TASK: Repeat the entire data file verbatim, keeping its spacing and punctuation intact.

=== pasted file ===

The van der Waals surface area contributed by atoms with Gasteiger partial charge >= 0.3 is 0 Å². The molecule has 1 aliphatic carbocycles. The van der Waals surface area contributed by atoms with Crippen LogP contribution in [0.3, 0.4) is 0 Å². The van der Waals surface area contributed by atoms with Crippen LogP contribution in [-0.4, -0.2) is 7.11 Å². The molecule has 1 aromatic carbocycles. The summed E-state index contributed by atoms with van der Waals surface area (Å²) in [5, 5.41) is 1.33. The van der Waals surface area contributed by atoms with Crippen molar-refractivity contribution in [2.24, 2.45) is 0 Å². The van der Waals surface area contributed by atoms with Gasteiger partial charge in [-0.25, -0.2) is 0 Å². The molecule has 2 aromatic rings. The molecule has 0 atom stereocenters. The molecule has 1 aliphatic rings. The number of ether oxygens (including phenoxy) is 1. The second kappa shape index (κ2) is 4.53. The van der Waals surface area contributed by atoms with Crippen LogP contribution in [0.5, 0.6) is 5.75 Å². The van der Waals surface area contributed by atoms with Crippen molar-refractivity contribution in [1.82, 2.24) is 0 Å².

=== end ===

The van der Waals surface area contributed by atoms with Gasteiger partial charge >= 0.3 is 0 Å². The molecule has 1 aliphatic carbocycles. The van der Waals surface area contributed by atoms with Crippen LogP contribution in [0.3, 0.4) is 0 Å². The van der Waals surface area contributed by atoms with Crippen LogP contribution in [-0.4, -0.2) is 7.11 Å². The molecule has 1 aromatic carbocycles. The summed E-state index contributed by atoms with van der Waals surface area (Å²) in [5, 5.41) is 1.33. The van der Waals surface area contributed by atoms with Crippen molar-refractivity contribution in [2.24, 2.45) is 0 Å². The van der Waals surface area contributed by atoms with Gasteiger partial charge in [-0.25, -0.2) is 0 Å². The molecule has 2 aromatic rings. The molecule has 0 atom stereocenters. The molecule has 1 aliphatic rings. The number of ether oxygens (including phenoxy) is 1. The second kappa shape index (κ2) is 4.53. The van der Waals surface area contributed by atoms with Crippen LogP contribution in [0.5, 0.6) is 5.75 Å². The van der Waals surface area contributed by atoms with Crippen molar-refractivity contribution in [1.82, 2.24) is 0 Å².